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Handling Trip and Fall Cases for the Elderly

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We represented a woman in her 80s who tripped and fell on some construction equipment while shopping in a grocery store.  She broke her shoulder requiring surgery and rehabilitation.

Handling a personal injury case in Chicago for an elderly person is an entirely different ball game than handling a personal injury case for someone who is younger. I’m writing this article after having just closed out a case on behalf of one of my law firm’s elderly clients. Taking a moment to pat my team on our collective backs, the outcome was excellent.

Handling Trip and Fall Cases for the Elderly

We represented a woman in her 80s who tripped and fell on some construction equipment while shopping in a grocery store.  She broke her shoulder requiring surgery and rehabilitation.

In our Complaint at Law, we filed an ordinary negligence count against the construction company who was doing some work in the grocery store.  We filed a premises liability count against the grocery store.

After much litigation and a pre-trial settlement conference (ran masterfully by the Federal Judge presiding over the case), we obtained a very large six-figure settlement.  Beyond the successful settlement, I also learned an important lesson handling this case which will help me be a better injury lawyer for my elderly clients, and at the same time, learned that life is fragile.

Time is Important When Handling Personal Injury Cases for the Elderly

I signed this premises liability case up a few years ago.  The family of the elderly lady called me and asked me to meet with her at the rehabilitation center where she was.  I was glad to do so.  I went, met with the elderly lady and most of her family – they were very nice people.  I interviewed the elderly woman and felt she had a decent personal injury case that I could help her with.  She hired me.  Though she had some pain from her shoulder surgery, her mind was sound.  I didn’t feel the need to hurry her case along; in retrospect, I should have.

The Initial Plan – Pursue this Premises Liability Case as a Claim

My initial plan was to wait until treatment was done, gather her medical records and bills, then submit a demand package to the responsible insurance companies.  I firmly thought this was a case that should settle without the need for time-consuming and expensive litigation.  I’ve been in the personal injury business for two decades so my judgment is pretty good in this regard.  Well, I almost made a mistake by not rushing things along.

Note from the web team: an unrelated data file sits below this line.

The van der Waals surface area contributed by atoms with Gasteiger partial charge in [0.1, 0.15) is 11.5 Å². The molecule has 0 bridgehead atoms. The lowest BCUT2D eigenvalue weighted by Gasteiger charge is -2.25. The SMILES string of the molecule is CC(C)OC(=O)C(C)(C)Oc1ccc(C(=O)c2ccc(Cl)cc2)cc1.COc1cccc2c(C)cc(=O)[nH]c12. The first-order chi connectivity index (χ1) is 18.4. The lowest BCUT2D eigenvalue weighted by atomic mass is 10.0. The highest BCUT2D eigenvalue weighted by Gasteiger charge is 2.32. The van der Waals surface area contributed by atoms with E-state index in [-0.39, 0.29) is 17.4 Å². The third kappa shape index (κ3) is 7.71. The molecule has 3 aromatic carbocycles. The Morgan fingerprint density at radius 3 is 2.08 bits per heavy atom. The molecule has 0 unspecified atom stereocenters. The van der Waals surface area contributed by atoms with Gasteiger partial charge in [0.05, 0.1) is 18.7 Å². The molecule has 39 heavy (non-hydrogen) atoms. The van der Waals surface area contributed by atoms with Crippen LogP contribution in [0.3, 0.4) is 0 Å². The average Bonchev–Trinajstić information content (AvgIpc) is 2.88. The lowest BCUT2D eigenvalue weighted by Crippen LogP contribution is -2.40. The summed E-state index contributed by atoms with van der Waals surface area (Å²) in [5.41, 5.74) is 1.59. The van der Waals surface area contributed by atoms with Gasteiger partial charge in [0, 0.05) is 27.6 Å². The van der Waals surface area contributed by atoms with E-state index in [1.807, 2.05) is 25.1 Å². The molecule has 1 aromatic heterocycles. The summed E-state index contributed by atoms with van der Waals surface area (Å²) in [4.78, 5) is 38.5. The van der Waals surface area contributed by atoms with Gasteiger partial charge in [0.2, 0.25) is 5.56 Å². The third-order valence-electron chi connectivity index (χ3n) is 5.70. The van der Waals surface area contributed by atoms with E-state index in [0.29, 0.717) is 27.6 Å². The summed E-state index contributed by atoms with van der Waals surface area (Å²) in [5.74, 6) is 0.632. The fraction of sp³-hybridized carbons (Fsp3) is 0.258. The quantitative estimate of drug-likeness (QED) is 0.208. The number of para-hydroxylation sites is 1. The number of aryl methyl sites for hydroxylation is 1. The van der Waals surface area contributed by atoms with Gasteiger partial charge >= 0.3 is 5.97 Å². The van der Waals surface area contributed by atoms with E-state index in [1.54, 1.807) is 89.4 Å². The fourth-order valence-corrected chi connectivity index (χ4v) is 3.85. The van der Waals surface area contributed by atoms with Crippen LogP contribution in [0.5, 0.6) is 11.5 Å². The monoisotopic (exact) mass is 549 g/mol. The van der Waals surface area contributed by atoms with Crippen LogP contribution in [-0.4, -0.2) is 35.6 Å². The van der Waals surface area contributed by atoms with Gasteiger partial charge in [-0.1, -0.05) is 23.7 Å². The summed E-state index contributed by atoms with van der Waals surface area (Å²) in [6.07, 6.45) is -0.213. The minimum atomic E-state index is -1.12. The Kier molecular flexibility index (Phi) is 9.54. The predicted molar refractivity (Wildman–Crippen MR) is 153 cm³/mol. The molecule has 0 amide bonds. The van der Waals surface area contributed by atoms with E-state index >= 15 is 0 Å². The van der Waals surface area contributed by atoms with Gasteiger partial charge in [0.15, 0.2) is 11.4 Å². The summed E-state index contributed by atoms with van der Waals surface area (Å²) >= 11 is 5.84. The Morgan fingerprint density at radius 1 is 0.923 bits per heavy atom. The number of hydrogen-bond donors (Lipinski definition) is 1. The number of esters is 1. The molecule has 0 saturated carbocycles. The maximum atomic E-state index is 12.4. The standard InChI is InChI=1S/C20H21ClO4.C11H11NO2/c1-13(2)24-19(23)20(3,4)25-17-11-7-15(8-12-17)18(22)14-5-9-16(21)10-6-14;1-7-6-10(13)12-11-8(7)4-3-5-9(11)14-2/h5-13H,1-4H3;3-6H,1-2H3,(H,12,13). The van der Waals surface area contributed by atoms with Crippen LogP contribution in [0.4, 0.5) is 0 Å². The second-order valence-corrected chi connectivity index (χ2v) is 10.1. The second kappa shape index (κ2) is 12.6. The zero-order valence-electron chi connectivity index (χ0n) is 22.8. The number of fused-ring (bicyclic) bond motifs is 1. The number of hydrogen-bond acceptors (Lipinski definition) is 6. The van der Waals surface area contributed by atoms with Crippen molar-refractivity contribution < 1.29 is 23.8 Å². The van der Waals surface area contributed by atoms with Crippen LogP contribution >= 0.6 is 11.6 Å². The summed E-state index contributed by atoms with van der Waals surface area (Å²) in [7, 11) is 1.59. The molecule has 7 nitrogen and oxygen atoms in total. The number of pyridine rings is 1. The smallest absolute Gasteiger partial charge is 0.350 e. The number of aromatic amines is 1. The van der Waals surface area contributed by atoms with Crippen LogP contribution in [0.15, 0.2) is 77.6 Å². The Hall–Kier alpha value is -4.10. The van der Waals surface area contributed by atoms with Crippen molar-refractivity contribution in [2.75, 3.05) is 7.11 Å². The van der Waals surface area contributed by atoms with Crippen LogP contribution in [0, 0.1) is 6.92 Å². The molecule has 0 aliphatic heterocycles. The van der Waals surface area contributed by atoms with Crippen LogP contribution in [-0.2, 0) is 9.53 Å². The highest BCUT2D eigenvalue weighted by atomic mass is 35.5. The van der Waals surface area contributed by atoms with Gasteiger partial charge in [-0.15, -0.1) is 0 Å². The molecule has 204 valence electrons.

My client’s medical treatment went smoothly.  She was done with treatment within approximately six months after her trip and fall accident.  We ordered her medical records and bills.  That process takes about 30 – 60 days.

Once we had the records and bills, we forwarded them to the responsible insurance company.  They said they needed about 60 days to review and evaluate the case.  That is not unreasonable for a personal injury claim of this nature.  I waited patiently to hear back from the insurance company.

I did not hear back from them.  When 60 days passed, I called and was told something along the lines of “we have a meeting tomorrow regarding this case and will get back to you within a week or two.”  Of course, they would not get back to me, at least with any settlement authority.

When I did speak with them, they just made excuses of why they haven’t been able to make me an offer.  I considered that they might be waiting for my client to pass on, therefore destroying her personal injury claim.  I hated thinking like that but I did work for an insurance company previously; it doesn’t take months and months to evaluate and negotiate a legitimate claim.

Eventually, I was forced to file a lawsuit.  I did this despite the fact that this was a straightforward case that, in my opinion, didn’t need to be litigated.

Time for Litigation

Litigation moved forward at the usual pace.  The defense seemed to move slowly but, in my mind, they always do.  As the case moved along, my client’s condition began to deteriorate.  She was diagnosed with dementia and that lively independent woman I met months ago was going downhill fast.

When it came time for her deposition – her time to give sworn testimony, her doctors and I felt she would be able to tell the truth.  She wouldn’t remember everything but being questioned by the defense lawyers would not be harmful to her health either.  Her deposition proceeded.

She did O.K. under the circumstances but the defense lawyers clearly saw that her condition was not good.  It appeared as if her days on this planet were limited.  As human beings, I like think the defense attorneys were empathetic to her cause.  However, as defense lawyers, I couldn’t help but think they saw this as a way to save some money for the insurance companies who paid the bills.

They knew that if my client passed, her case would be essentially worthless.  All of the sudden, they wanted to slow the already slow pace down some more.

I think that was the defense’s tactic – delay things until this woman was no longer with us.  It disgusted me.  As such, I convinced the Federal Judge to put this case on a fast track.  The Judge agreed despite the defense attorneys’ protest.

The case eventually settled. My client still has time to enjoy the monetary proceeds of that settlement.  She was able to use the funds to move to a much nicer nursing home where she will live out her days in peace, surrounded by family and friends.

Chicago Nursing Home Abuse Lawyer: Lack of Motion Can Cause Serious Pain

With seniors making up a larger percentage of the population, we are seeing a significant increase in ailments that commonly affect seniors, most notably: mobility.

Adults are living longer than ever before. But longer life does not necessarily equate to fewer health problems.